Over the past decade, businesses rapidly adopted mobile devices and applications to boost productivity and keep workers connected. Employees brought their own smartphones to the office and used consumer-facing apps to share information. And companies scrambled to keep up with the marketplace and equip their workers with the latest tools.
It didn’t take long for mobile environments to sprawl out of control, leading to confusion, inefficiency and security risks. In response, organizations rapidly deployed mobile management solutions, which evolved into the unified endpoint management (UEM) tools available today.
During the past year, collaboration technologies have had their own moment in the sun. In response to the new remote work needs spurred by the COVID-19 pandemic, organizations across industries have raced to roll out collaboration suites that keep their workers connected and productive from the safety of home. Largely, these tools have had their intended effect, with many businesses reporting that worker productivity has stayed level or even improved slightly. However, many organizations have found that their collaboration environments are now as rambling, disorganized and inefficient as their mobile environments were a few years ago.
Like mobile solutions, collaboration is here to stay. Organizations that bring a UEM approach to their collaboration environments are the ones that will see the greatest success with these solutions going forward.
The first step to reining in a collaboration environment is to get a solid understanding of the ways in which it is currently causing issues. Some of these problems will be easier to spot than others. For instance, if an organization has invested in three or four largely overlapping collaboration platforms, it should be a simple matter to uncover the unnecessary costs associated with this. However, it will likely to take more digging to find instances of user frustration (which itself can have a negative financial impact on a company, in addition to the obvious problem of employee dissatisfaction).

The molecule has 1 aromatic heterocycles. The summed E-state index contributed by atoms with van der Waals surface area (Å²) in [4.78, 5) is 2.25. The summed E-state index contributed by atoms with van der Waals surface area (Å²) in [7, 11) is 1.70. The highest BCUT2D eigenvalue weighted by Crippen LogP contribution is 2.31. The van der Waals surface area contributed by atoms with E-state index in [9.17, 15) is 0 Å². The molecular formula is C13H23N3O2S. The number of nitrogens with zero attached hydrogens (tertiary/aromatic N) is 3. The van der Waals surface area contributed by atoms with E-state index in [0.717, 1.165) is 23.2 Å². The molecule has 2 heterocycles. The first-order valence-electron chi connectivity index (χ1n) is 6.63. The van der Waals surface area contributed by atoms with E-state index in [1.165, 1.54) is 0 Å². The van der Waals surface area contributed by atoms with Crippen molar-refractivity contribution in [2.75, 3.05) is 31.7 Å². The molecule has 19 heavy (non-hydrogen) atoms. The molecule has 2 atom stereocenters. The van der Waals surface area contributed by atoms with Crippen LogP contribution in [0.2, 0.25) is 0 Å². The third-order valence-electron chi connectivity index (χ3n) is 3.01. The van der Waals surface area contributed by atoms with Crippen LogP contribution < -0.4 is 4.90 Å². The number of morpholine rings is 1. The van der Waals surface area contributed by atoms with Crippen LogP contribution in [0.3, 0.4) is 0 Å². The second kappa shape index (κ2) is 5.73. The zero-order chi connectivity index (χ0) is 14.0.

Other common problems associated with extensive collaboration environments include insufficient bandwidth at users’ homes, virtual desktop infrastructure environments that can’t stand up to the demands of collaboration tools, over-provisioning of licenses and poor rates of user adoption. Even something as simple as mismatched hardware peripherals can lead to significant issues. For instance, if employees across an organization are all using different headsets, it becomes much more difficult for an IT department to effectively troubleshoot and support users when they experience problems.
Arriving at Solutions
Organizations should try to quantify the extent of the problems caused by collaboration sprawl, using metrics such as cost or inefficiency. It’s helpful if business units are able to identify key performance indicators for their use of collaboration tools, so that the company has a benchmark by which to measure success. Then, business and IT leaders can use monitoring, analytics and reporting tools to see where they are currently falling short of their objectives.
Often, the third-party perspective of a trusted partner such as CDW is instrumental in helping organizations to better see the issues they need to tackle and craft a plan for addressing them. Solutions may include consolidation of tools (both hardware and software), network improvements or increased user training.
This process is about taking dispersed collaboration systems — including voice, chat, video and hardware — and bringing them together under a unified corporate policy and management system. Only then can business and IT leaders be confident that their collaboration tools are truly helping the organization to achieve its goals.